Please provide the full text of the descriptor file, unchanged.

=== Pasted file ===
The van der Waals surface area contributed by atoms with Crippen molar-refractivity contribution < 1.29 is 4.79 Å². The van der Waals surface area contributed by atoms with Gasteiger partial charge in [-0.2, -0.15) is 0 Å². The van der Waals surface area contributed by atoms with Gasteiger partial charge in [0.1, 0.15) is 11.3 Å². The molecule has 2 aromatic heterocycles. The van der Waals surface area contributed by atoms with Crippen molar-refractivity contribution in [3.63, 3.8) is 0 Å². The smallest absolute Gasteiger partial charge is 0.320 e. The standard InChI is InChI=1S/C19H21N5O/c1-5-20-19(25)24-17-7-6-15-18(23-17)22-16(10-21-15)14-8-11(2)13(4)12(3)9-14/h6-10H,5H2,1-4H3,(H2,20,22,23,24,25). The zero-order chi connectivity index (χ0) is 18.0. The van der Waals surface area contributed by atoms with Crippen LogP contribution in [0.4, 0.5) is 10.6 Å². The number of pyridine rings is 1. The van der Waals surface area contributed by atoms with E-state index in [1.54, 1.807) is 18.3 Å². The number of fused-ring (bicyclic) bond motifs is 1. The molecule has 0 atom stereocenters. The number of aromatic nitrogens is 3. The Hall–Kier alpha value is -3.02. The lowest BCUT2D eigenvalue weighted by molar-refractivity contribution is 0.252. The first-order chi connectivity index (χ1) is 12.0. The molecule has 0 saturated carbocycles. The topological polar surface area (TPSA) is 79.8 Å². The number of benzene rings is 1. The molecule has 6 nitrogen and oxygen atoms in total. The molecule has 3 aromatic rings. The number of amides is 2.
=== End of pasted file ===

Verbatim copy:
The van der Waals surface area contributed by atoms with Crippen molar-refractivity contribution < 1.29 is 4.79 Å². The van der Waals surface area contributed by atoms with Gasteiger partial charge in [-0.2, -0.15) is 0 Å². The van der Waals surface area contributed by atoms with Gasteiger partial charge in [0.1, 0.15) is 11.3 Å². The molecule has 2 aromatic heterocycles. The van der Waals surface area contributed by atoms with Crippen molar-refractivity contribution in [3.63, 3.8) is 0 Å². The smallest absolute Gasteiger partial charge is 0.320 e. The standard InChI is InChI=1S/C19H21N5O/c1-5-20-19(25)24-17-7-6-15-18(23-17)22-16(10-21-15)14-8-11(2)13(4)12(3)9-14/h6-10H,5H2,1-4H3,(H2,20,22,23,24,25). The zero-order chi connectivity index (χ0) is 18.0. The van der Waals surface area contributed by atoms with Crippen LogP contribution in [0.4, 0.5) is 10.6 Å². The number of pyridine rings is 1. The van der Waals surface area contributed by atoms with E-state index in [1.54, 1.807) is 18.3 Å². The number of fused-ring (bicyclic) bond motifs is 1. The molecule has 0 atom stereocenters. The number of aromatic nitrogens is 3. The Hall–Kier alpha value is -3.02. The lowest BCUT2D eigenvalue weighted by molar-refractivity contribution is 0.252. The first-order chi connectivity index (χ1) is 12.0. The molecule has 0 saturated carbocycles. The topological polar surface area (TPSA) is 79.8 Å². The number of benzene rings is 1. The molecule has 6 nitrogen and oxygen atoms in total. The molecule has 3 aromatic rings. The number of amides is 2.